“But we agreed,” he said. “We agreed long ago that he would go to the public schools!” Full of post-partum hormones, I cried and we came to a stand still.

So we stopped talking about it and started musing and praying about it. We toured our public school and spoke to the kindergarten teachers and principals. We took BigBrother with us and, well, he was in love.

He loved the desks, the centers, the books, the library, the playground. He skipped down the halls and raced around the gym.

I watched him. For a moment, I cleared my mind of my school experience and stopped thinking about the next 12 years. I savored the here, the now, and what was right for BigBrother. Not for the little girl I used to be, but for my son. What did he need?

He needed an active, involved mother who would advocate for him . . . when he was in public school.

We enrolled him in half-day kindergarten.

Was it an easy year for him? No. In eight short months, he had gained a new baby brother who spent time in the NICU, went through the house selling process, moved, and started school. The changes caught up with him and he acted out in school. Together with his teacher, principal and consular, we helped him work through his feelings. By Christmas, he had calmed down and his frequency of acting out had decreased. In first grade, he thrived and grew. My husband and I were thrilled with the glowing reports we received from friends and teachers.

Although my children will attend a traditional public school, I remain an attached and loving parent. I ask him about his day and really listen to his answers. I communicate with his teacher via e-mail and am not above stopping her at school pick up to ask how the day went. We attend school fundraisers and family nights and get to know the other children in his class. The staff know me and my children by sight and often stop to say hello.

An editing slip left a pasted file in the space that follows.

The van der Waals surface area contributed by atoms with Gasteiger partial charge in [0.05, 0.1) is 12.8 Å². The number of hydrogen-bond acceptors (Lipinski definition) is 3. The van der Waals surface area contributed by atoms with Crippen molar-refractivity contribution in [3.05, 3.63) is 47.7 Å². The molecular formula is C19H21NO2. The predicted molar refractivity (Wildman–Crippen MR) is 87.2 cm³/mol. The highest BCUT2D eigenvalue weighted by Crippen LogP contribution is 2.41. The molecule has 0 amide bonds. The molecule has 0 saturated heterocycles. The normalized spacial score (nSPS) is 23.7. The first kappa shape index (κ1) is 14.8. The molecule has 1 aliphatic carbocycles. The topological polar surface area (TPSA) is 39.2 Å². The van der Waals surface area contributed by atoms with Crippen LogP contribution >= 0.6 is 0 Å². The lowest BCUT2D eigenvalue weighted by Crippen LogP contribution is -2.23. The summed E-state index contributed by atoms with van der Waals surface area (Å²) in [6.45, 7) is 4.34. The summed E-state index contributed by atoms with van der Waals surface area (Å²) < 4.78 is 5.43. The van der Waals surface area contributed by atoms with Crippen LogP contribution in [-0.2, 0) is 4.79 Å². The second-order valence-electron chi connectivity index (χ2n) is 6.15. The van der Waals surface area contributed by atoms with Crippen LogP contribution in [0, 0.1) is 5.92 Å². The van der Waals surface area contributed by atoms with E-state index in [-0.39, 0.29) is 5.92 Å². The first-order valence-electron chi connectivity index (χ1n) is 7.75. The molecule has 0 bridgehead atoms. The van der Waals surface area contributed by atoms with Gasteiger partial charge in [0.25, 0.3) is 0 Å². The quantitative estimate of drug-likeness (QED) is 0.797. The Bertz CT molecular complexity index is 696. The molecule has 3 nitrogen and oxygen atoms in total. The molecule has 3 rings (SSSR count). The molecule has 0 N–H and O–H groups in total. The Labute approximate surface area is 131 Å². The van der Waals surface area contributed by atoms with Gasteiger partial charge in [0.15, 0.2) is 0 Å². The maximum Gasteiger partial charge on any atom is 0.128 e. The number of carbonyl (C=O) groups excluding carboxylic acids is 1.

In the end, we had to make the right choice, not for the younger me or the younger Engineer Husband, but for the children we have now. Yes, that choice can, and may, change over time, but right now the best place for our child is in our public school.

About The Author: Laura

Walden Mommy: Life Behind the Red Front Door My NPN Posts

Laura is the mother to a herd of four small children, wife to her Engineer Husband, and owner of a pesky dog. She blogs about her life in the Midwest at Walden Mommy: Life Behind the Red Front Door.

2 Responses to Opting for the Traditional Model of Education

  1. Kristy

    Thanks for sharing this. I have read a lot on homeschooling, and much like you had an ‘okay’ school experience. However the more I debate it the more I find myself saying to myself that homeschooling might not fit my child, and have now come to the conclusion I will do what is right for him when the time for school comes.
    You have demonstrated a very balanced approach here, and have shown that there is no right or wrong answer when it comes to schooling.

  2. Amy  

    Thank you for sharing your thoughtful experience. We have experimented with various forms of schooling: homeschool, public Montessori, unschool, and public.

    Now we go year by year, offering the choice of whatever works for each child. I do ask them to make a year commitment so they’re not in and out of school. In some cases we have also done home schooling for half of the year and public for the other half.

    What I have noticed is that since the children have a choice they actually want to go to school when they choose that and are willing to learn how to work through difficulties. The element of force is not present.

    There are so many ways to learn, so many settings, each child is unique, and different stages may call for certain types of schooling. Remaining open and supportive helps us help them make the choices they need to make for their lives. :)